Accra, July 16, GNA - Ms Christine Churcher, Minister of Environment and Science (MES), on Tuesday said all Genetically Modified Organisms (GMOs) would pass through vigorous inspections to ensure that they conformed to the country's regulations and standards.
Launching the National Bio-Safety Framework for Ghana in Accra, she said the vigorous inspection would alley fears that such products could be harmful to the health of the people and the environment. Ms Churcher said the thirst for ensuring sustainable management of biodiversity for socio-economic development was the reason for Ghana's accession to the Cartagena Protocol on Biosafety in May 2003.
"By the accession, we affirm our position for the safe use, handling and transportation of GMOs that might find its way to Ghana," she said.
Ms Churcher, therefore, called on the development partners and Ghanaians to help to achieve a workable system for the management of modern biotechnology including contained use, transit, import and export of GMO products in Ghana.
The main thrust of the Cartagena Protocol on Biosafety states that "Parties shall ensure that the development, handling, transport, use, transfer and release of any living modified organisms are undertaken in a manner that prevents or reduces the risks to biological diversity, taking also into account risks to human health."
The Minister who launched nine other accompanying documents in addition to the framework called for financial and technical support to build capacity of the designated agencies, including the regulatory agencies, the universities and research institutions. She said with Ghana being the first in Africa and the 10th in the world to accomplish the task of developing a National Bio-safety Framework under the United Nations Environment Programme and the Global Environment Facility (GEF) had proved its ability to ensure sustained use of modern biotechnology products and processes.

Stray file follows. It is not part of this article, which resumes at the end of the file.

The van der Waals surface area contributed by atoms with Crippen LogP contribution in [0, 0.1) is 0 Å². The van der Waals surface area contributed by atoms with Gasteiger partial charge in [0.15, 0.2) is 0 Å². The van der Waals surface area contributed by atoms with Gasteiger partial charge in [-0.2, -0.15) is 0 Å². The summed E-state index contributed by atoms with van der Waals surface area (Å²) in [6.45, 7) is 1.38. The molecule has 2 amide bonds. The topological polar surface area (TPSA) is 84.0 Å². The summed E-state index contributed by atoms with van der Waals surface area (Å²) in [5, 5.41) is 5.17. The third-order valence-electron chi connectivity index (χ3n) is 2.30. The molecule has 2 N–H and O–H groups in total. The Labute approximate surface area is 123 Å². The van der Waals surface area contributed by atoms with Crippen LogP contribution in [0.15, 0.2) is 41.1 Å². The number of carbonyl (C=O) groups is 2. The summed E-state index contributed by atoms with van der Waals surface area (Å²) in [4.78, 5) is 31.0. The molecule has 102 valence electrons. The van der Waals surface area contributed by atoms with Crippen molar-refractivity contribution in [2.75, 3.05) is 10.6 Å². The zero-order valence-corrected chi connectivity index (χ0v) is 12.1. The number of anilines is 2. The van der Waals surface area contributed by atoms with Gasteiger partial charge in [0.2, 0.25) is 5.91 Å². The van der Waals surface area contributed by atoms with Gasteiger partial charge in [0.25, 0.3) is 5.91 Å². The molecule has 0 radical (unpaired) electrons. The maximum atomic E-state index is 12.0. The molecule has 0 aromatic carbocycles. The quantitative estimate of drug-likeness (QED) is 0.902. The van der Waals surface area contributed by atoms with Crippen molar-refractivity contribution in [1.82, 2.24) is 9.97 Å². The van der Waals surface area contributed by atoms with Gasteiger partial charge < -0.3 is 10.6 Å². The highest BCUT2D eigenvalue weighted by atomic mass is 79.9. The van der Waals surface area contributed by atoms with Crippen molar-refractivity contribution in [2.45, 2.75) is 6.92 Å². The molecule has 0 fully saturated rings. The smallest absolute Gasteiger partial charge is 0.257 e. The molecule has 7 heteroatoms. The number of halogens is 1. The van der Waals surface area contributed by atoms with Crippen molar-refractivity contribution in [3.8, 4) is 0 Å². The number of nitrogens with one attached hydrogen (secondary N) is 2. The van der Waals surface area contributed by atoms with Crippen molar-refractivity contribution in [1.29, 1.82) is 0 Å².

Dr Nii Okai Hammond, Deputy Minister Food and Agriculture, said Ghana and its neighbours continued to exchange planting materials and it was, therefore, prudent for the country to put in place all the necessary cautions and mechanisms to formally standardise GMO usage. "Without the necessary precautions we could damage our environment," he said, adding that it was better to be educated on GMOs and take the risk than not to try it all.
Mr Edward Nsenkyire, Chief Director MES, said two years after acceding to the Cartegena Protocol on Bio-safety, Ghana had been able to develop her national framework on bio-safety. "This is an affirmation of her preparedness and commitment to ensure the safe use, handling and transfer of GMOs in Ghana," he said Mr Nsenkyire stressed that Ghana's position on the issue of GMOs was strictly based on the precautionary principle and that every effort would be made to ensure safety in the use of GMOs.
Mr Alex Owusu-Biney, National Bio-safety Project Coordinator, said Ghana was among 130 countries to develop their national Bio-safety Frameworks to help to meet their obligations with regards to the Protocol.
He said with Ghana being the first to complete the framework in Africa, she was being considered for additional support by UNEP and GEF for four years to help to implement its bio-safety framework and to build the needed capacity including the development of a national bio-safety clearing house for information exchange as required by the Protocol.
Professor Alfred Oteng-Yeboah, Chairman National Biodiversity Committee, said with the national framework in place the wildlife and other organisms in Ghana would be adequately catered for and protected. 16 Aug 05